As the title suggests, De La Soul is very aware of what their prolonged absence in the modern hip hop world has done to their name. The group itself is no stranger to introspection. Just look at 1991’s DE LA SOUL IS DEAD and its rebranding. While this might portray an overly cynical outlook, the three know that there is no better time than the present to give a couple jabs in efforts of reestablishing their dominance. “Nobody” could be a hero of Odyssean myth saving us sheep from cyclopic short-sightedness. Though Pos and Dave are in more of the spotlight than Mase, the group has shown absolutely no signs of age in the rhyming department. Flows still retain the incomparable slickness that fans fell in love with so long ago.



Lyrics are clever and range from hilarious to sharply topical, complementing the album’s sense of self-awareness. This is evident by Dave’s condemnation, “Androids read raps on iPhones” on “Royalty Capes” and his closing verse, following an exceptional feature from 2 Chainz of all people, on “Whoodeeni,” toting, “She mellow like it’s a picnic / If she the mermaid, give her the fish stick / First class flight, shoot her out to the district / Wait, cancel the stallion, hold your horses / Kickstart your life and cut your losses.” The wisdom Pos spits is impeccable with “Roll up the papers and pass / While you turn your nose from the smell / Like Stanley on Fridays / Saying we should stay off the grass / As if the lines you sniff is more healthy / Delusions of prestige is not where the health be” on “Nosed Up,” hinting at the conflict between the creatively independent and tightly-wound corporate edge brought into the frame by their Kickstarter help. There’s definitely plenty of genius to be garnered from every aspect of the trio’s bars. But that is to be expected when dealing with De La.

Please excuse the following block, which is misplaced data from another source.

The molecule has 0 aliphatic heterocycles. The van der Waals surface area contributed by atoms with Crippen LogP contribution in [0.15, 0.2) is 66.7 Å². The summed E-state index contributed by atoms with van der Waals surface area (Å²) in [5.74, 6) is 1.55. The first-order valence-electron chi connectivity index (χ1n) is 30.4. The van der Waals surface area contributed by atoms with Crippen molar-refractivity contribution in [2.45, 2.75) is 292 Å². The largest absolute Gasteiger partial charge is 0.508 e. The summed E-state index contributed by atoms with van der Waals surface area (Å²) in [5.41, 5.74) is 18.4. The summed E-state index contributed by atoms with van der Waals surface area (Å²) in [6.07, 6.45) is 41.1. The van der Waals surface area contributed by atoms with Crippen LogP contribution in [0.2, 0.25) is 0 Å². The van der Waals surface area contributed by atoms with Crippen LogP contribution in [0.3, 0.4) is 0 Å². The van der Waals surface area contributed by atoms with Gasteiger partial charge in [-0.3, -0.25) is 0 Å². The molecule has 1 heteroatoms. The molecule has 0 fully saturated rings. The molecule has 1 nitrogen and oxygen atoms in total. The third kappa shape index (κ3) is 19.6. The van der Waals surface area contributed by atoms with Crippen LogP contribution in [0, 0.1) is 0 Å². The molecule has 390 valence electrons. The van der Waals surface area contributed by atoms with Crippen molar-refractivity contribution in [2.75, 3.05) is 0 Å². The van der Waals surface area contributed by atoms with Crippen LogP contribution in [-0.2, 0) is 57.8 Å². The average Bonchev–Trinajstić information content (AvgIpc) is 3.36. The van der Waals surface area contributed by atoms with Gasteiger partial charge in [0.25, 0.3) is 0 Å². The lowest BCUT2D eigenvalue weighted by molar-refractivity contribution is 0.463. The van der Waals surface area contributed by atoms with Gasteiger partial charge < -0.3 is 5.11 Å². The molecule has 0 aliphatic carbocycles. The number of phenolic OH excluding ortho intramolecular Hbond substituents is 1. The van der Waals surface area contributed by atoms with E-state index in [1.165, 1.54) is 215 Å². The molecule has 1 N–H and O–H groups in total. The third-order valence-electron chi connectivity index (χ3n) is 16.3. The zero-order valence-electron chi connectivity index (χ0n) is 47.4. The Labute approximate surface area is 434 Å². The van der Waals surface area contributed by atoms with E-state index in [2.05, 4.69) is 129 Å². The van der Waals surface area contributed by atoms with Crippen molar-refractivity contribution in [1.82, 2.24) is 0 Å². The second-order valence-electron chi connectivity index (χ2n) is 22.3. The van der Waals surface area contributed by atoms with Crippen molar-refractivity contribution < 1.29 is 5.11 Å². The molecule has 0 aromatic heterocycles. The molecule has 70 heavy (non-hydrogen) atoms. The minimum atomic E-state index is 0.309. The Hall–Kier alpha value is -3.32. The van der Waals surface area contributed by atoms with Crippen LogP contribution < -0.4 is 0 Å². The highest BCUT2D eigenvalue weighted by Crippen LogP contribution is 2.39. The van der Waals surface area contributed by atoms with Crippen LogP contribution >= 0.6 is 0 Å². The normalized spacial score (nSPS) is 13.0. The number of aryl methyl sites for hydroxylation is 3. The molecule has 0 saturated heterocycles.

This project also embarks on several different avenues aside from rapping, which may or may not work for some listeners, somewhat reflecting the crux of their previous ambitions, but is also attentive to the eclectic tastes of their fans. Whereas other formidable hip hop releases like Kendrick’s TO PIMP A BUTTERFLY cement its style in jazz and neo-soul, this album gathers bits of those genres and adds just as much rock, indie, art pop, and more. Even without Damon Albarn’s gloomy vocals on “Here in After,” ANONYMOUS NOBODY functions more in the line of a Gorillaz album than a traditional hip hop release.